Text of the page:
of the judgment of the Court of Appeals in an unpublished
opinion filed May 30, 2014.
BY THE COURT
There are three exceptions to the general rule that a new
legal theory may not be asserted for the first time on
appeal: (a) the newly asserted theory involves only a
question of law arising on proved or admitted facts; (b) the
theory's consideration is necessary to serve the ends of
justice or to prevent denial of fundamental rights; and (c)
the district court reached the right conclusion but relied on
the wrong ground or assigned a wrong reason for its decision.
Failing to support an argument with pertinent authority or to
show why it is sound despite a lack of supporting authority
or in the face of contrary authority is akin to failing to
brief an issue. Therefore, an argument that is not supported
with pertinent authority is deemed waived and abandoned.
Further, a point raised incidentally in a brief and not
argued therein is also deemed abandoned.
Appeal from Saline District Court; Rene S. Young, judge.
Judgment of the Court of Appeals affirming the district court
is affirmed on the issue subject to review. Judgment of the
district court is affirmed.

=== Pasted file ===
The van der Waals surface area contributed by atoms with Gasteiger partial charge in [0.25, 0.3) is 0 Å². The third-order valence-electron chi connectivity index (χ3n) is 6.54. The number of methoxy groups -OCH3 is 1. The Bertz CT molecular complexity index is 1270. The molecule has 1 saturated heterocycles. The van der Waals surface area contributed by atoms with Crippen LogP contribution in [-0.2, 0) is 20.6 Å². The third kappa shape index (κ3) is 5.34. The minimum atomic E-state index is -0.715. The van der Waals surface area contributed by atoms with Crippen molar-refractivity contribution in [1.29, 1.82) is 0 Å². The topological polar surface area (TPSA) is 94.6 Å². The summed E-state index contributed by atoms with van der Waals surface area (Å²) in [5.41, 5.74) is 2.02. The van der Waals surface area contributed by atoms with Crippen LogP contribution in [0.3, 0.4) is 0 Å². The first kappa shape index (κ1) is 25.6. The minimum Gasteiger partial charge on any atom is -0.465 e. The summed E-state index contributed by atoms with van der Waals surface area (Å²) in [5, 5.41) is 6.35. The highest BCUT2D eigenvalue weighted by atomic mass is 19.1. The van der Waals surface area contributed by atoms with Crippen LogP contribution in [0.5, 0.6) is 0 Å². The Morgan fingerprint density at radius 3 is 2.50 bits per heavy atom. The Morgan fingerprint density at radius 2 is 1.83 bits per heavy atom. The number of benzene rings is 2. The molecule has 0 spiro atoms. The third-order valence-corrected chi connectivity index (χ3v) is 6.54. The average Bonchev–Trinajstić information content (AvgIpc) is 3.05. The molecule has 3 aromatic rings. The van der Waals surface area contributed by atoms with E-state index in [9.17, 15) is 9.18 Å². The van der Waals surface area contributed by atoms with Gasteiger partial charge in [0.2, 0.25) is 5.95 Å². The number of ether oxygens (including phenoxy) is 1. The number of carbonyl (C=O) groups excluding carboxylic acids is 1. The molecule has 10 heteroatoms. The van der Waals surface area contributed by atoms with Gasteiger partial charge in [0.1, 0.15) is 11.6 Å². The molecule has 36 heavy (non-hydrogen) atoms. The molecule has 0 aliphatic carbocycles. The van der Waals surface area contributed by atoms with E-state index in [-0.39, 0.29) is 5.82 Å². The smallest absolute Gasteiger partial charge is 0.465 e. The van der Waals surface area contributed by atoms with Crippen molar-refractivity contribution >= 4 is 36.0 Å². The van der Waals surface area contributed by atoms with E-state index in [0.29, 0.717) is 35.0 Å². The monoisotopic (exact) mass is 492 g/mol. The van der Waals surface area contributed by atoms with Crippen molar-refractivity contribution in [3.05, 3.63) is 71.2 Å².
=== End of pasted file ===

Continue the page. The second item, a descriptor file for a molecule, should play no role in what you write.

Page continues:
L. Pickering, of Kansas Appellate Defender Office, was on the
brief for appellant.
Christina Trocheck, assistant county attorney, Ellen
Mitchell, county attorney, and Derek Schmidt, attorney
general, were on the brief for appellee.
Tappendick pleaded no contest in 2011 to two counts of
aggravated indecent liberties with a child for offenses
committed in 2008. At the time of his plea, the Kansas
Offender Registration Act (KORA), K.S.A. 22-4901 et
seq., required lifetime registration. See K.S.A. 2016
Supp. 22-4906(d)(3). On appeal to the Court of Appeals, he
argued for the first time that the lifetime requirement
violated the Ex Post Facto Clause of the United States
Constitution because at the time of the crimes they would
have required only 10 years' registration. He also
appealed from the district court's denial of his motion
challenging lifetime postrelease supervision as cruel and
unusual punishment, but that issue is not before us on
State objected to the ex post facto claim being considered on
appeal because it was not argued to the district court and,
therefore, not properly preserved. The Court of Appeals panel
agreed with the State. State v. Tappendick, No. 109,
272, 2014 WL 2589712, at *2-3 (Kan. App. 2014) (unpublished
panel correctly observed that constitutional grounds for
reversal asserted for the first time on appeal were not
properly before the court, citing State v. Coman,
294 Kan. 84, 89, 273 P.3d 701 (2012). 2014 WL 2589712, at *2.
It also acknowledged there are three exceptions to this
general rule: (1) the newly asserted theory involves only a
question of law arising on proved or admitted facts and the
issue is finally determinative of the case; (2) resolution of
the question is necessary to serve the ends of justice or to
prevent denial of fundamental rights; or (3) the district